Elliot Page Confirms He and Co-Star Had Sex "All The Time" Making Juno

2007's Juno remains a beloved entry in the world of coming-of-age movies, delighting generations of fans and winning an Academy Award in the process. As a new memoir from one of the film's stars reveals, the movie also sparked a behind-the-scenes relationship. In Pageboy, a new memoir from Juno MacGuff actor Elliot Page, it is revealed that Page was involved in a sexual relationship with Olivia Thirlby, who played Juno's best friend Leah in the film and who came out as bisexual in 2011. According to Page, the pair's "chemistry was palpable" and he was "embarrassingly shy" around Thirlby, who he saw as "so much older, capable and centered."

"I was taken aback the moment I saw Olivia Thirlby," Page writes. "We stood in her hotel room. Billie Holliday played. She was about to start making lunch, when she looked directly at me and said point-blank, 'I'm really attracted to you.' 'Uh, I'm really attracted to you, too.' At that we started sucking face. It was on... we started having sex all the time: her hotel room, in our trailers at work, once in a tiny, private room in a restaurant. What were we thinking? We thought we were subtle. Being intimate with Olivia helped my shame dissipate. I didn't see a glint of it in her eyes and I wanted that — done feeling wretched about who I am."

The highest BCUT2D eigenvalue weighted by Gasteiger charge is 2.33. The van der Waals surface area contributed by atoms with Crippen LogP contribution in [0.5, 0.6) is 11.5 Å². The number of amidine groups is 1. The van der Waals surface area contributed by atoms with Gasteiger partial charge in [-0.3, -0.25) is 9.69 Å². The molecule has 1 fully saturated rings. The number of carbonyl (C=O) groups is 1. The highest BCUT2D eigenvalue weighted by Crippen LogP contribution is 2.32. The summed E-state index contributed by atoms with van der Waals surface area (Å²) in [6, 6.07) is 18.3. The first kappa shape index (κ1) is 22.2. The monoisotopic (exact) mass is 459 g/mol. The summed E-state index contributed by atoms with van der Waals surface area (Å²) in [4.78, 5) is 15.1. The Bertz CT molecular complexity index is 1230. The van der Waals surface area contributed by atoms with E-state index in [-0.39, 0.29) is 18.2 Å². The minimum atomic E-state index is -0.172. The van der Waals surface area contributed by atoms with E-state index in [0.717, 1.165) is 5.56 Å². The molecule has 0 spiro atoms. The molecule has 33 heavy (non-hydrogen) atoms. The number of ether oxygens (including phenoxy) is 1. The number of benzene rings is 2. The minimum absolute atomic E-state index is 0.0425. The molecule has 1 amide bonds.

"Ironically, playing a pregnant teenager was one of the first times I felt a modicum of autonomy on set," Page added. "I was wearing a fake belly but not being hyperfeminized. For me, Juno was emblematic of what could be possible, a space beyond the binary."

Elsewhere in the memoir, Page also reveals that he had a relationship with Fantastic Four and House of Cards star Kate Mara, which began while Page was filming 2014's X-Men: Days of Future Past.

"This was right after I'd come out as gay and it was a time of exploration and also heartbreak," Page wrote. "I think my relationship, or whatever you want to call it with Kate, very much encapsulates a certain dynamic that I consistently found myself in, which was falling for people that — I think a lot of us do this — who aren't fully available. And the sort of safety in that and the highs and the lows and the serotonin bump, and then it goes away."

Pageboy is now available wherever books are sold.